Spark plans le­gal ac­tion vs CHED chief

- Rod­er­ick L. Abad

AC­TIVIST or­ga­ni­za­tion Sama­han ng Pro­gre­si­bong Ka­bataan (Spark) re­cently re­vealed its plan to file cases against Com­mis­sion on Higher Ed­u­ca­tion (CHED) Chair­man Pros­pero de Vera for al­legedly aban­don­ing the agency’s man­date on mul­ti­ple oc­ca­sions.

The group em­pha­sized de Vera should have is­sued a num­ber of mem­o­randa guar­an­tee­ing the ac­ces­si­bil­ity of ed­u­ca­tion to the marginal­ized sec­tor.

Ac­cord­ing to Spark, the depart­ment failed to re­lease guide­lines on the con­duct of on­line classes in light of the ad­verse ef­fects wrought by the past five ty­phoons that slammed the coun­try.

In a pre­vi­ous news ar­ti­cle, the CHED chair­man said sus­pen­sion of classes and post­pone­ment of dead­lines de­pend on the man­date of in­di­vid­ual school ad­min­is­tra­tions, and that classes can­not be can­celed for the en­tire coun­try “if the ef­fects are only in some parts...”

“What CHED of­fi­cials must re­al­ize is that dis­tance learn­ing can no longer be cov­ered by their present guide­lines, which are al­ready out­dated,” Spark’s spokesman John Lazaro coun­tered. “With on­line classes, sus­pen­sion of univer­sity op­er­a­tions can no longer be ter­ri­to­rial in scope. One may be en­rolled at a school in Metro Manila, but also re­sid­ing in, [say, Legazpi City,] which lies in the tra­di­tional route of ty­phoons.”

Sev­eral stu­dent coun­cils and cam­pus or­ga­ni­za­tions have been call­ing for aca­demic breaks to class sus­pen­sions and post­pone­ments of aca­demic dead­lines for the last two weeks af­ter Ty­phoon Quinta bat­tered the Bi­col re­gion, mak­ing dis­tance learn­ing dif­fi­cult due to un­sta­ble on­line con­nec­tions.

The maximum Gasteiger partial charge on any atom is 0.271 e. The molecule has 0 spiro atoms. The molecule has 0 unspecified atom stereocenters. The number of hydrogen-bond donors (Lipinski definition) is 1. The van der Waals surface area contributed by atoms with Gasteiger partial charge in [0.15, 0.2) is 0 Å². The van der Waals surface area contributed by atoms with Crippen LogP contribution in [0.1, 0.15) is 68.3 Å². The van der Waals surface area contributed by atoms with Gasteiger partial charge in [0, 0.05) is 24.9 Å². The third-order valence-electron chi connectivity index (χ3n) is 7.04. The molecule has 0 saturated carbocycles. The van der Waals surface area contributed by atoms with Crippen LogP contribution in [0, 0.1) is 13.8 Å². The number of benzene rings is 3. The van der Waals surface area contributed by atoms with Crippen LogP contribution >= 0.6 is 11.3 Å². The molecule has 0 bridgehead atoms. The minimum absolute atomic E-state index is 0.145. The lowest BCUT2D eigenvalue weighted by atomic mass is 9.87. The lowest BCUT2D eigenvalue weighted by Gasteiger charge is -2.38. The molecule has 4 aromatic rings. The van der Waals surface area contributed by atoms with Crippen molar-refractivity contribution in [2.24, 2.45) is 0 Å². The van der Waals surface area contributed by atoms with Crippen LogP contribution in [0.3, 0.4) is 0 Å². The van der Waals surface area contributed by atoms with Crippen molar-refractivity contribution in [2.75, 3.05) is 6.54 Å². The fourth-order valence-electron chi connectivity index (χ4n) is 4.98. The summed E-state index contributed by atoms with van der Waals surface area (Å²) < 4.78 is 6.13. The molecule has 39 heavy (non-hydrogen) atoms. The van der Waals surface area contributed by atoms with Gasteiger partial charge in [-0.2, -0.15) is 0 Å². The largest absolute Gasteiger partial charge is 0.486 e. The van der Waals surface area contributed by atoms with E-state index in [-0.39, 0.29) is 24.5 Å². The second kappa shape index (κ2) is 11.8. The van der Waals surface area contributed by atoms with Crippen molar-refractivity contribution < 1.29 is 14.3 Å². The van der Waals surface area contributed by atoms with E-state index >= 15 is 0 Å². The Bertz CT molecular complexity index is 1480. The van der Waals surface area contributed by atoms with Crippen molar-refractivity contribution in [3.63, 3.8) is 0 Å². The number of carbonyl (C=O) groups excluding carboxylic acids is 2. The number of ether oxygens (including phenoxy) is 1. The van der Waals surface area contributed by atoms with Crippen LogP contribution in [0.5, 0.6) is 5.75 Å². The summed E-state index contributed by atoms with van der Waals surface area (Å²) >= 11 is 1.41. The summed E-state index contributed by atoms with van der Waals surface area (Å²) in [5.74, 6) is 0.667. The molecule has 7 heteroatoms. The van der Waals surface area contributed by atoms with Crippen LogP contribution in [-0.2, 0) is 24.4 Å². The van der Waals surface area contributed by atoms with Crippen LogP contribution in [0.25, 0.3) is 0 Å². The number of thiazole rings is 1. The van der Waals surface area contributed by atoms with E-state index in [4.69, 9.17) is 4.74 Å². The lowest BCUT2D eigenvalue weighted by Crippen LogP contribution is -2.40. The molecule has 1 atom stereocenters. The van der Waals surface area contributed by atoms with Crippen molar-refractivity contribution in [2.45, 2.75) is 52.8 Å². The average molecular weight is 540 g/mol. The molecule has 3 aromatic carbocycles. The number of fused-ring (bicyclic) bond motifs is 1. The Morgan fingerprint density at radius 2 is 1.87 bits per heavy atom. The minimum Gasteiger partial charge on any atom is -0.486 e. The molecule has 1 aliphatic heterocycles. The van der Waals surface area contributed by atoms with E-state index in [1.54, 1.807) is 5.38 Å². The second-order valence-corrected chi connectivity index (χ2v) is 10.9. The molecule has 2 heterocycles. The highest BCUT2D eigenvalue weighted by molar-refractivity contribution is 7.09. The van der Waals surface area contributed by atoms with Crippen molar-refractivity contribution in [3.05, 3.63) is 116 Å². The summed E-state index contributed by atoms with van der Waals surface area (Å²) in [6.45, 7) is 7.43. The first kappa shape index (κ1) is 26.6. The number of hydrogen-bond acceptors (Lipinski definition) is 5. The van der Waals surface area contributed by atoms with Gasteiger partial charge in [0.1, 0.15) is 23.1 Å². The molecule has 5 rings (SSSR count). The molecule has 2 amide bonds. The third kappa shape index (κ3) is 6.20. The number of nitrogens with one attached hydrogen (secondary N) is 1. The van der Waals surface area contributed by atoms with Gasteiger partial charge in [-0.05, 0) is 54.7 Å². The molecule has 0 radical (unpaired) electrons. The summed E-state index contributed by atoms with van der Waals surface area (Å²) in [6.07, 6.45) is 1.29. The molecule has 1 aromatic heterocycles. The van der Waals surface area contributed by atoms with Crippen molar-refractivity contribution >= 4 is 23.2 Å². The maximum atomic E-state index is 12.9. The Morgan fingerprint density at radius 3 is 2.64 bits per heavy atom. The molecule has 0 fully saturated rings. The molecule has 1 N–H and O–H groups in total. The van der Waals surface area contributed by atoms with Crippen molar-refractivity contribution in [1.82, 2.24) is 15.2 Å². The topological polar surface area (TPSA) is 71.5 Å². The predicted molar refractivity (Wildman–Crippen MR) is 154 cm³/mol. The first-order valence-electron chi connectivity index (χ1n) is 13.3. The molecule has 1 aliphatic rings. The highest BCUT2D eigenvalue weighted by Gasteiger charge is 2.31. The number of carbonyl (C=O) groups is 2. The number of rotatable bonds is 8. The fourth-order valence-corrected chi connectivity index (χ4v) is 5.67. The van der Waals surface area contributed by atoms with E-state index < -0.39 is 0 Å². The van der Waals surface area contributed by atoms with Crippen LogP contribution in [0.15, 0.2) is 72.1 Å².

Spark, for in­stance, ap­pealed for a week­long na­tion­wide can­cel­la­tion of classes in all lev­els un­til Novem­ber 19 due to the con­tin­u­ing on­slaught of pow­er­ful ty­phoons. The group in­sisted the present setup that au­tho­rizes heads of lo­cal gov­ern­ment units or school ad­min­is­tra­tors to de­clare class sus­pen­sions based on the fore­casts of the weather bureau is only ap­pli­ca­ble for face- to- face classes.

“First came... Quinta which wrecked Bi­col,” Lazaro said. “Then... Rolly, Siony, Tonyo and Ulysses, which fur­ther set back re­cov­ery ef­forts in al­ready bat­tered re­gions. Sig­nif­i­cantly, 11 of the coun­try’s 17 re­gions have been af­fected with floods, power out­ages, and in­ter­mit­tent to no In­ter­net con­nec­tion.”

He added the sheer scope of the storms and the num­ber of fam­i­lies af­fected in 11 re­gions of the coun­try are valid enough to con­sider that classes across all lev­els na­tion­wide must be can­celed im­me­di­ately, so that fam­i­lies have time to re­cover, and in­fra­struc­ture dam­ages be re­paired.

Apart from the lack of guide­lines on class sus­pen­sions, the youth group pointed out CHED’S gross neg­li­gence for con­sis­tently miss­ing out on its thrust since the start of the pan­demic.

“De Vera has left us no choice but to fi­nally take le­gal ac­tion in or­der to at­tain jus­tice for the mil­lions he has con­sis­tently aban­doned. Stonewalli­ng our le­git­i­mate pleas is not pub­lic ser­vice; we de­serve more. See you in court, Mr. De Vera,” Lazaro de­clared.

Newspapers in English

Newspapers from Philippines